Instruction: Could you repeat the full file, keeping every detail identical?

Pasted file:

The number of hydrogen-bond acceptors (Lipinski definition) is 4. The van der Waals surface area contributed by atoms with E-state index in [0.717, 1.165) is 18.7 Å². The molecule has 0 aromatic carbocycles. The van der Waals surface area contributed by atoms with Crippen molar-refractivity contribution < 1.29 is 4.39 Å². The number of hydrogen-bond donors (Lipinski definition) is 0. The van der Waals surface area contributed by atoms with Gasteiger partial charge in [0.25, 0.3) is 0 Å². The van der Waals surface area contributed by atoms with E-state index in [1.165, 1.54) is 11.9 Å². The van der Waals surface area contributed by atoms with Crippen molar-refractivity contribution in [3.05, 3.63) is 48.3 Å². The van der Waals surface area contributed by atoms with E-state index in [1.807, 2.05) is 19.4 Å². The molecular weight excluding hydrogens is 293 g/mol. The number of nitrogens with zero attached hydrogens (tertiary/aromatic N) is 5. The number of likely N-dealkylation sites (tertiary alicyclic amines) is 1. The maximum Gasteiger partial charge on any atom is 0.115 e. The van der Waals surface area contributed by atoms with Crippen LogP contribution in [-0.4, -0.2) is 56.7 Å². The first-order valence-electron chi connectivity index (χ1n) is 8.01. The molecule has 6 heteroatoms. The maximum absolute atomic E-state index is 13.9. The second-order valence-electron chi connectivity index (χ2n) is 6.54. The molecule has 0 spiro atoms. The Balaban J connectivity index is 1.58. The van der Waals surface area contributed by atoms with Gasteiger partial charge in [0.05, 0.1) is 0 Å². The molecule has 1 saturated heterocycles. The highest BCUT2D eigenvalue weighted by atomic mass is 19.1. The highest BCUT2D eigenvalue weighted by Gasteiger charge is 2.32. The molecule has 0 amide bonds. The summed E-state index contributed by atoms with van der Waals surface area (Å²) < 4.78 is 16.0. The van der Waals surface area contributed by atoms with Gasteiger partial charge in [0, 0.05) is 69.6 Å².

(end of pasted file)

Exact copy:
The number of hydrogen-bond acceptors (Lipinski definition) is 4. The van der Waals surface area contributed by atoms with E-state index in [0.717, 1.165) is 18.7 Å². The molecule has 0 aromatic carbocycles. The van der Waals surface area contributed by atoms with Crippen molar-refractivity contribution < 1.29 is 4.39 Å². The number of hydrogen-bond donors (Lipinski definition) is 0. The van der Waals surface area contributed by atoms with Gasteiger partial charge in [0.25, 0.3) is 0 Å². The van der Waals surface area contributed by atoms with E-state index in [1.165, 1.54) is 11.9 Å². The van der Waals surface area contributed by atoms with Crippen molar-refractivity contribution in [3.05, 3.63) is 48.3 Å². The van der Waals surface area contributed by atoms with E-state index in [1.807, 2.05) is 19.4 Å². The molecular weight excluding hydrogens is 293 g/mol. The number of nitrogens with zero attached hydrogens (tertiary/aromatic N) is 5. The number of likely N-dealkylation sites (tertiary alicyclic amines) is 1. The maximum Gasteiger partial charge on any atom is 0.115 e. The van der Waals surface area contributed by atoms with Crippen LogP contribution in [-0.4, -0.2) is 56.7 Å². The first-order valence-electron chi connectivity index (χ1n) is 8.01. The molecule has 6 heteroatoms. The maximum absolute atomic E-state index is 13.9. The second-order valence-electron chi connectivity index (χ2n) is 6.54. The molecule has 0 spiro atoms. The Balaban J connectivity index is 1.58. The van der Waals surface area contributed by atoms with Gasteiger partial charge in [0.05, 0.1) is 0 Å². The molecule has 1 saturated heterocycles. The highest BCUT2D eigenvalue weighted by atomic mass is 19.1. The highest BCUT2D eigenvalue weighted by Gasteiger charge is 2.32. The molecule has 0 amide bonds. The summed E-state index contributed by atoms with van der Waals surface area (Å²) < 4.78 is 16.0. The van der Waals surface area contributed by atoms with Gasteiger partial charge in [0, 0.05) is 69.6 Å².